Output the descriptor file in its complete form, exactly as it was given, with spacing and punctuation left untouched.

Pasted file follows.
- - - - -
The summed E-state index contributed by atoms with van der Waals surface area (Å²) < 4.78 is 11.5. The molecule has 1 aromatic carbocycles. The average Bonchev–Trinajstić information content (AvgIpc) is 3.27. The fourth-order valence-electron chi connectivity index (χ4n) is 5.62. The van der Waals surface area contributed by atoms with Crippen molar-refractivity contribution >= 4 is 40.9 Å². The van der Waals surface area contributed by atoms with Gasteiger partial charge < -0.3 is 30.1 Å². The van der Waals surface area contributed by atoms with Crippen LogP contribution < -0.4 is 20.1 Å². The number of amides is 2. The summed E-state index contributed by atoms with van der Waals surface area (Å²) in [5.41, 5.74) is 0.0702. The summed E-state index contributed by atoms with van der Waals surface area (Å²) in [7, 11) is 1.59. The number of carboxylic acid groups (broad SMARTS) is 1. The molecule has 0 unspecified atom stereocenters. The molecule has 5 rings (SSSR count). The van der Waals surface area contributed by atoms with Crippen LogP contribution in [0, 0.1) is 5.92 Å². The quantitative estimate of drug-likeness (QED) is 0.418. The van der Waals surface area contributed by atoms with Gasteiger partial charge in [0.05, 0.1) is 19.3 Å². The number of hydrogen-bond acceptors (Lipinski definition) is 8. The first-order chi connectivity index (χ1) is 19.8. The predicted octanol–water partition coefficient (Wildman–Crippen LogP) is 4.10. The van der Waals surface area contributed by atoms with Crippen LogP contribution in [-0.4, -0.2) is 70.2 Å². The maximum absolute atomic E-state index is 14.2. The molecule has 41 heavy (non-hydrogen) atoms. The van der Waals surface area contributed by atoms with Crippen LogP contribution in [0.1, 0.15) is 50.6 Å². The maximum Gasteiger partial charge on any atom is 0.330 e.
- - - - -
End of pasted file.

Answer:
The summed E-state index contributed by atoms with van der Waals surface area (Å²) < 4.78 is 11.5. The molecule has 1 aromatic carbocycles. The average Bonchev–Trinajstić information content (AvgIpc) is 3.27. The fourth-order valence-electron chi connectivity index (χ4n) is 5.62. The van der Waals surface area contributed by atoms with Crippen molar-refractivity contribution >= 4 is 40.9 Å². The van der Waals surface area contributed by atoms with Gasteiger partial charge < -0.3 is 30.1 Å². The van der Waals surface area contributed by atoms with Crippen LogP contribution < -0.4 is 20.1 Å². The number of amides is 2. The summed E-state index contributed by atoms with van der Waals surface area (Å²) in [5.41, 5.74) is 0.0702. The summed E-state index contributed by atoms with van der Waals surface area (Å²) in [7, 11) is 1.59. The number of carboxylic acid groups (broad SMARTS) is 1. The molecule has 0 unspecified atom stereocenters. The molecule has 5 rings (SSSR count). The van der Waals surface area contributed by atoms with Crippen LogP contribution in [0, 0.1) is 5.92 Å². The quantitative estimate of drug-likeness (QED) is 0.418. The van der Waals surface area contributed by atoms with Gasteiger partial charge in [0.05, 0.1) is 19.3 Å². The number of hydrogen-bond acceptors (Lipinski definition) is 8. The first-order chi connectivity index (χ1) is 19.8. The predicted octanol–water partition coefficient (Wildman–Crippen LogP) is 4.10. The van der Waals surface area contributed by atoms with Crippen LogP contribution in [-0.4, -0.2) is 70.2 Å². The maximum absolute atomic E-state index is 14.2. The molecule has 41 heavy (non-hydrogen) atoms. The van der Waals surface area contributed by atoms with Crippen LogP contribution in [0.1, 0.15) is 50.6 Å². The maximum Gasteiger partial charge on any atom is 0.330 e.